Phillip James Edwin Peebles is a Canadian-American astrophysicist, astronomer, and theoretical cosmologist who is currently the Albert Einstein Professor of Science, Emeritus, at Princeton University. He is widely regarded as one of the world's leading theoretical cosmologists since the 1970s, with major theoretical contributions to primordial nucleosynthesis, dark matter, the cosmic microwave background, and structure formation.
Professor Jim Peebles was awarded half of the Nobel Prize in Physics in 2019 for his theoretical discoveries in physical cosmology.
In an exclusive e-mail interview with The Business Standard, the distinguished Nobel Laureate Professor Phillip James Edwin Peebles talked about the origin of the universe and other aspects of cosmology.
The Business Standard (TBS): What does the evidence tell us about the origin of the Universe and what are your personal views of the evidence?
Phillip James Edwin Peebles (PJEP): We have persuasive evidence that our universe expanded from a hot dense early state, largely from careful examination of two fossils from the early state, a sea of thermal radiation at measured a present temperature of 2.725 Kelvin, measured from the absolute zero of thermodynamics, and the abundances of helium and deuterium, the stable heavy isotope of hydrogen. The properties of the radiation have been examined in great detail, by the Planck satellite and other observatories, and match up to the predictions of this hot big bang theory in remarkable detail.
Incidentally, the name big bang is misleading because it connotes an event in space time. The theory describes the close to homogenous evolution of the universe from very large densities and temperatures. But the name seems fixed so I use it.
And I might add that there are ideas about what the universe was doing before it was expanding, as inflation, but we have little in the way of tests.
TBS: The Universe is 13.8 billion years old, but it has expanded to 46 billion light-years. Could you explain how the Universe got so big? Doesn't faster than light expansion during the cosmic inflation violate Relativity?
PJEP: As in special relativity, local physics limits relative speeds to that of light. But Einstein's general theory of relativity allows motion away from us faster than the speed of light; we just can't see such objects until they slow down by the attraction of gravity.
TBS: What holds the Universe together?
PJEP: Nothing, the evidence is the universe is flying apart at greater than escape speed.
TBS: If everything expands, how can we measure the expansion of the universe?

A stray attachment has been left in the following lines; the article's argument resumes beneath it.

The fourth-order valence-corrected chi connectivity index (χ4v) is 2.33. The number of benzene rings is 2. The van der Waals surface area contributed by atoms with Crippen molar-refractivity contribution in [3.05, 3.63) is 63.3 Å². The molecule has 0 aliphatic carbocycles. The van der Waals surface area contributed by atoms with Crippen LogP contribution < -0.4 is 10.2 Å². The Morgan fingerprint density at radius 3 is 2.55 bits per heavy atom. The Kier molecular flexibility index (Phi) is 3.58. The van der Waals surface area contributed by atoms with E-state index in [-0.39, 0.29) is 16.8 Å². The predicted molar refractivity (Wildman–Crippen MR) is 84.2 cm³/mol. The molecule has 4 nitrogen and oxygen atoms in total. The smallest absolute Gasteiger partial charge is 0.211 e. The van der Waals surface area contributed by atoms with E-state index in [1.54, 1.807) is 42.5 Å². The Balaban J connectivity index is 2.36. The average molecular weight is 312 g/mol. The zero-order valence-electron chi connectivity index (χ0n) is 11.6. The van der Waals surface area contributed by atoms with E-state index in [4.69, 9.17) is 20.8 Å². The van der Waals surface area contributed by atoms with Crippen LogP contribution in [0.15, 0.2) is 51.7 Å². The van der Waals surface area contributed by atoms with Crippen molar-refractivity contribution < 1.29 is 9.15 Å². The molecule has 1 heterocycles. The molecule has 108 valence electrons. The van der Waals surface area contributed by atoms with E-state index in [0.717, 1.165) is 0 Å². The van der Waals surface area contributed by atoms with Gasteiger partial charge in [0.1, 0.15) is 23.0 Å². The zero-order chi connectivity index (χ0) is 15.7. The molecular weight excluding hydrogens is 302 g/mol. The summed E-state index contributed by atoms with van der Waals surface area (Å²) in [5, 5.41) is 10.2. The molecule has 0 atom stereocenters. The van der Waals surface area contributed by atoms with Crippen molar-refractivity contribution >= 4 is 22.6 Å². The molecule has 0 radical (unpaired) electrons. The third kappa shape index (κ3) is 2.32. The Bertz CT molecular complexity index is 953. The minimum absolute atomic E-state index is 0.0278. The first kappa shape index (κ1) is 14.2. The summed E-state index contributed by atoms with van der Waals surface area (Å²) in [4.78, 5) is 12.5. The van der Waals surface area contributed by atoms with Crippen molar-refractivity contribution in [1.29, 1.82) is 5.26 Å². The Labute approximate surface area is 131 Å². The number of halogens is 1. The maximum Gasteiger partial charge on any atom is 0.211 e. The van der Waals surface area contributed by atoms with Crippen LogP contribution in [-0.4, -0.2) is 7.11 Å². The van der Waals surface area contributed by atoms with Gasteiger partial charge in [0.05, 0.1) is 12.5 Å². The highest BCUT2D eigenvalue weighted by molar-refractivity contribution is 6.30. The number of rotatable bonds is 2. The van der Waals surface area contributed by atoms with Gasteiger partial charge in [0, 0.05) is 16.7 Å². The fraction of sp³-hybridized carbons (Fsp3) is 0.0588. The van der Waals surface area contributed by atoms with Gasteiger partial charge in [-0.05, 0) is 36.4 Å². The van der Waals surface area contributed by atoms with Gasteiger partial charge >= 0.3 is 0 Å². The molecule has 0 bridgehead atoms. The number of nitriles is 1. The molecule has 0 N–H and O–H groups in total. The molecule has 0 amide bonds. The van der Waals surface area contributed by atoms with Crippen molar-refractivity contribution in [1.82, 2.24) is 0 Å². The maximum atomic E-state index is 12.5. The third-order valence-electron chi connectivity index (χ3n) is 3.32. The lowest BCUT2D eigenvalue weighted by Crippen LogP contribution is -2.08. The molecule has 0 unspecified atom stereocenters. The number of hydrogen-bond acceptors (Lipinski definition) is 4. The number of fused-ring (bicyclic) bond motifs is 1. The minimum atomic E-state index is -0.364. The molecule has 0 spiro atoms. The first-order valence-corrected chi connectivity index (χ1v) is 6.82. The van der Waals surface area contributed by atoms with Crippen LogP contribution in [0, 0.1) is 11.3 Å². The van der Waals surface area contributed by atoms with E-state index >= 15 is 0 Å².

PJEP: You and I are not expanding, and the galaxy we live in is not expanding, apart from astrophysical process that produce winds. But the distances between the galaxies are increasing. This is on average, apart from motions of galaxies with concentrations massive enough to have broken away from the general expansion
TBS: Can light be contained and how do we observe light from the Big Bang?
PJEP: We observe light, as microwaves, that are remnant from the early stages of expansion. When the expanding universe had cooled to about 3000 Kelvin the primeval plasma cooled enough to combine to neutral atoms and molecules. Free electrons in the plasma scattered the radiation and kept it from moving very far. After combination the radiation moved almost freely. But the radiation was there before that.
TBS: What causes the Cosmic Microwave Background (CMB) to vibrate exclusively in the microwave frequency range? Why not some other frequency range, or at a variety of frequencies? What does this tell us about the nature of space or the conditions at the time of the big bang, or both?
PJEP: The radiation has a thermal spectrum; remember Planck's blackbody radiation. It cooled as the universe expanded, now to a temperature at which the radiation is present at microwave wavelengths. It was much hotter much earlier.
TBS: Before recombination at 380,000 years after big bang the universe was opaque to radiation due to Compton scattering. Then why isn't it opaque today after the reionisation that occurred between 500 million and 1 billion years ago?
PJEP: The density of matter was a lot smaller at reionisation at relatively late times than at recombination in the early universe. The much lower density implies much less scattering. The effect of scattering after reionisation is thought to be observed, but it's small.
TBS: In the early universe, during inflation, would not all matter/energy be uniformly distributed and uniformly expanding? If not, why not and at what point during inflation would it no longer be uniform?
PJEP: Yes, it would have been very close to uniform but disturbed slightly by the quantum fluctuations that were frozen in by the rapid expansion.
TBS: The 2nd law of thermodynamics states that Entropy i.e. the disorder in the Universe, must increase with time. Does this mean that a closed Universe will violate the 2nd law of thermodynamics?
PJEP: No, the increase of entropy means the universe at a given baryon mass density would be hotter as it is cooling thanks it was expanding. The problem with the accumulation of entropy is in an oscillating universe.
TBS: Can we compare the early Universe to a black hole?
PJEP: Yes, people have remarked that the expanding universe is somewhat the time reversal of a collapse to a black hole. Sort of. I can't get too excited about this.